Nolan Hunter: We need to heal
On Thursday 23 February, Nolan Hunter, CEO of the Kimberley Land Council in Western Australia spoke with Christian Porter MP, Andrew Forrest AO and Ben Wyatt MLA at the University Club of WA. They met to discuss The Forgotten People, edited by Shireen Morris and Damien Freeman. Mr Hunter had recently come from the Broome regional dialogue, facilitated by the Department of Prime Minister and Cabinet. At the evening, Mr Hunter had this to say to the audience:
"When you think about the Apology in 2009, and reflecting on the things Government has done for us, it doesn't amount to change. Statistically, in Australia, we're nowhere near where we need to be. Something needs to change.
"When I think about the arguments for and against constitutional recognition, I think we shouldn't just aim to get to a position where there are winners and losers (depending on your perspective). To cut a long story short, at the Broome forum: once people understood the issues they didn't have to decide if they were for or against the proposals. The old people were very angry. They didn't need to understand the details and the complexities. It was possible just to go to the core principle of the issue: what is the relationship between Australia and its Indigenous peoples? And how do we heal it?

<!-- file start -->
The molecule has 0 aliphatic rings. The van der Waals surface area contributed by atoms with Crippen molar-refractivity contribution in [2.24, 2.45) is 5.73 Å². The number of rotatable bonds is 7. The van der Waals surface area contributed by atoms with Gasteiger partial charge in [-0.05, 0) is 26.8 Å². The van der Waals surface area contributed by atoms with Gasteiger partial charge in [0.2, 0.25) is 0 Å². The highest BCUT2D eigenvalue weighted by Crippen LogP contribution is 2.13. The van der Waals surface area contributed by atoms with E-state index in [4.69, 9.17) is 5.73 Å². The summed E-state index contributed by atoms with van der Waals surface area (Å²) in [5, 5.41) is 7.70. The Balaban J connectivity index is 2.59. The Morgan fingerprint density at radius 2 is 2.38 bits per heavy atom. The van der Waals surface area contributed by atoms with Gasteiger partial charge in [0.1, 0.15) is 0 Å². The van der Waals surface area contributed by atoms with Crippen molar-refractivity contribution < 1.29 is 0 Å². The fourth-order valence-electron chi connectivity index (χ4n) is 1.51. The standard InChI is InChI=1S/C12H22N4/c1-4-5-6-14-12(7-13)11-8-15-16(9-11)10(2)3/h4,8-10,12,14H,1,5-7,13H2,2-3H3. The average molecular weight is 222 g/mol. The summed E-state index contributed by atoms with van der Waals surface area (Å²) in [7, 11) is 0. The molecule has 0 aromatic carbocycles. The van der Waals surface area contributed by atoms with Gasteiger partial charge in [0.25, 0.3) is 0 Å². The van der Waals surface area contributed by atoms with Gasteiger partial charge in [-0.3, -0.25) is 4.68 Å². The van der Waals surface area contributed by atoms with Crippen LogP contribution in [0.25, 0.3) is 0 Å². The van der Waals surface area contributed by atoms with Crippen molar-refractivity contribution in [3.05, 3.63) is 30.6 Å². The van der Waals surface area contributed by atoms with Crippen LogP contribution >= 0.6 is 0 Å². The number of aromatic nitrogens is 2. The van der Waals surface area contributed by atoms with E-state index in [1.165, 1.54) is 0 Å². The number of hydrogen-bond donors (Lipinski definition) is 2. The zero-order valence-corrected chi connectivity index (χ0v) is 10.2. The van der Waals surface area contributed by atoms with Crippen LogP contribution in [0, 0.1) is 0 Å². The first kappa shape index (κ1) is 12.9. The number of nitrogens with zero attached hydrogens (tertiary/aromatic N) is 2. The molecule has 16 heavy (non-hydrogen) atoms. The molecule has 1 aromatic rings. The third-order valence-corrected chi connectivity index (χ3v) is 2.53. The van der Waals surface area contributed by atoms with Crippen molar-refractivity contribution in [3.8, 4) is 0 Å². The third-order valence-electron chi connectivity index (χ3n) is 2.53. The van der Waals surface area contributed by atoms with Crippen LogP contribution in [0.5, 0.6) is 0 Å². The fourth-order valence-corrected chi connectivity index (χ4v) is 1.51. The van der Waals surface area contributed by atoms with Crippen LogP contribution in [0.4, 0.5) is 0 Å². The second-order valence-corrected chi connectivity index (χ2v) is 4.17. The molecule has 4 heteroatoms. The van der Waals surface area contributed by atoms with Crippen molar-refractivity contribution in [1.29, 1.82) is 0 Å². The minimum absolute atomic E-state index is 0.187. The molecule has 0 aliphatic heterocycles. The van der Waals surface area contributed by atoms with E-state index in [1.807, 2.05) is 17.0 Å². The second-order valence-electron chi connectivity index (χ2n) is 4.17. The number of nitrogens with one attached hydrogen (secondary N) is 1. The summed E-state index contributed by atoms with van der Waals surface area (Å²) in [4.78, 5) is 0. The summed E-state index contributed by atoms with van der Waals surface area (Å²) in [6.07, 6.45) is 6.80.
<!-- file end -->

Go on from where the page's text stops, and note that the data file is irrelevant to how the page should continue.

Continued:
"I have to say to my mob sometimes: this isn't just about us being angry. Reflecting on the question of sovereignty, there's no question about it: no one is going to get on a boat and leave Australia. And a lot of Indigenous people are so bound up in anger. But we have to be one community: Indigenous and non-Indigenous. We are one community. There is one Australia. We are all Australian.
"The concern of Australia is to find a solution. I support Noel Pearson's proposal for a Parliamentary advisory body, which is the only one that could implement Indigenous peoples’ rights to be properly consulted where government laws affect our interests. In as much as that proposal goes it's about the compromise that must be struck. This nation, with its history, needs to heal.
"The answer to this problem needs to be created by the white Australian government and community, but it needs to be practical. So the notion of symbolism concerns our mob; a minimalist change; if you're going to do something with the constitution, it can't be something that lacks the ability to create change. We need to seek that outcome. Something needs to change because, as a nation, we need to heal."